The Only Constant is Change – June 5, 2016

As warming waters change fish behaviors, it is critical for fishermen to adjust to the evolution. Studies from the Mid-Atlantic through New England show a steady northern migration of multiple species. Cod, the fish they named a Cape after, have decided the cooler water of Iceland and Greenland are a better place to live.

Atlantic Pollock has long played a role in New England’s fishing industry as a lower cost alternative, but the fish’s place in America’s oldest fishing communities is expanding as cod stocks fade. But the fish has an image problem. While cooking up firm and white, its uncooked gray-pinkish color looks drab compared to snow-white cod fillets. And many confuse it with the very different Alaska pollock, a distinct species which is the subject of a massive industrial fishery that provides fish for processed food products such as the McDonald’s Filet-O-Fish. Atlantic Pollock is fattier, more flavorful, a direct replacement for cod in virtually all recipes, and a favorite dinner of the men and women that catch them.

Scientists, including our friends at the GMRI, are developing new methods for fishermen to target certain species like pollock and haddock and avoid catching too many of the “choke species” like cod or yellowtail flounder. As soon as fishermen hit their catch limit for these choke species, they have to stop fishing altogether, even if they still have quota left for pollock or haddock. So to avoid catching too much cod or yellowtail (which have lower quotas) before they catch all the pollock and haddock (which have higher quotas) they can, they’ve implemented certain target methods based on the species behavioral patterns. When trawling, they’ll attach a board in the middle of the net, with tighter mesh above the board, and looser mesh below the board. When encountering the board, cod have a tendency to dive low, thereby passing through the net, while haddock have a tendency to swim above and over the board, getting caught in the tighter mesh. A winning strategy for the fishermen and the fish.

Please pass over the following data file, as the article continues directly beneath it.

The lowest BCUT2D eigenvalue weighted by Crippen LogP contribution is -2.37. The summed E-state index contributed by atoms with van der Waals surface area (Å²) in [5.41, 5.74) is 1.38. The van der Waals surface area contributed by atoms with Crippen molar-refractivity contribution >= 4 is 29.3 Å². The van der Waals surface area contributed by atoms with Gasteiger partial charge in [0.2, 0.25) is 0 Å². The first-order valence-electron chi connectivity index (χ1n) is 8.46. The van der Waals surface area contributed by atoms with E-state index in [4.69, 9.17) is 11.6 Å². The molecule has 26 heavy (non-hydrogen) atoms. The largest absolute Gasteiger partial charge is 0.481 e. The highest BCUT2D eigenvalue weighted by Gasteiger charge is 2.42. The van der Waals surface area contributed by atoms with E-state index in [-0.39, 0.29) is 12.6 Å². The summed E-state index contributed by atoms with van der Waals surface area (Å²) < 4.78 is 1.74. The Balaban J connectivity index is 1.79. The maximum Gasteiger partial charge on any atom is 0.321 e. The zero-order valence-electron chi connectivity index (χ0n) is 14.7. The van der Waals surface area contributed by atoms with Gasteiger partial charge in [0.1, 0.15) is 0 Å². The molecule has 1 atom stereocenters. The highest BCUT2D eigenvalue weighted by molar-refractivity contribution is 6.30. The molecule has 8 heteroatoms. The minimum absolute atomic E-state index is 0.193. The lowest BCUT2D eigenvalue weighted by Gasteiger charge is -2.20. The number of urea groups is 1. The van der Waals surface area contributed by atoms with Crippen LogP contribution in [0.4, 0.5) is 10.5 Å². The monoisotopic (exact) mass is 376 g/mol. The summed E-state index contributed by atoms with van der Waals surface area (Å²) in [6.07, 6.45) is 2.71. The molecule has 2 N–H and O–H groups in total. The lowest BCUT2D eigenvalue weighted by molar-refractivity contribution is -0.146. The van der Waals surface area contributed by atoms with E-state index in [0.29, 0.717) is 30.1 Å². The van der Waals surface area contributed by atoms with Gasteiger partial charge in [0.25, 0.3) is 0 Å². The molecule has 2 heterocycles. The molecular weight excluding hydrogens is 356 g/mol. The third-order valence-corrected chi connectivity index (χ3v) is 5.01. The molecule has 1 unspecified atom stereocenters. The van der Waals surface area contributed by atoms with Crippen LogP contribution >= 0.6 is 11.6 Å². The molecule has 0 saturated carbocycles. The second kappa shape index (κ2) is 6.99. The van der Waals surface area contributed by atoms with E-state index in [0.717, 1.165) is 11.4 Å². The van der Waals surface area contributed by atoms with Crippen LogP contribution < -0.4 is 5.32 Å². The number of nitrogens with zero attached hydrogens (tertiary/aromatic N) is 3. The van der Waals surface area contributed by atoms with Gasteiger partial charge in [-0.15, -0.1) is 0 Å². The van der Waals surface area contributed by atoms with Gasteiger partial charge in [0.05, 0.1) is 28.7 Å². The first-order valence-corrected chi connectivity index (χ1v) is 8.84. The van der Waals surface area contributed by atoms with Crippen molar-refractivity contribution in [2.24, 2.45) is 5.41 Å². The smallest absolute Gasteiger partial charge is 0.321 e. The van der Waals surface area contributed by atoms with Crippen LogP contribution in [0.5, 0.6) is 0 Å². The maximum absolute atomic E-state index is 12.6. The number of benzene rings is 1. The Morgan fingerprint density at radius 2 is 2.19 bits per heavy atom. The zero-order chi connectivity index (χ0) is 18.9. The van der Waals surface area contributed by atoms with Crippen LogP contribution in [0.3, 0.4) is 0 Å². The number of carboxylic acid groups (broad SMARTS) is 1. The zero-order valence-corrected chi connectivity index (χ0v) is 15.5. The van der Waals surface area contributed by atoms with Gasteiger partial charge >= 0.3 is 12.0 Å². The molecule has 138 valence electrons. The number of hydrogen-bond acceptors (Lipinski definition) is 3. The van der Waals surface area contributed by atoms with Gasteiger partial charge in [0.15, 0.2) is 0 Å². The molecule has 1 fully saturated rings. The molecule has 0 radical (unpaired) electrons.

Something as simple as adjusting nets allows these Gloucester, MA fishermen to land a deck full of beautiful George’s Bank Haddock…

 

Beautiful Yellow-edged Grouper from Madeira Beach, Florida

Kudos to Rafi Taherian and his Yale Dining Team for winning the Gold and Silver Plates from IFMA in what is considered the “Academy Awards” for foodservice. Sea to Table is very proud to be helping Yale students to eat better fish.

All the best,

from the Dimin Family and the Sea to Table team

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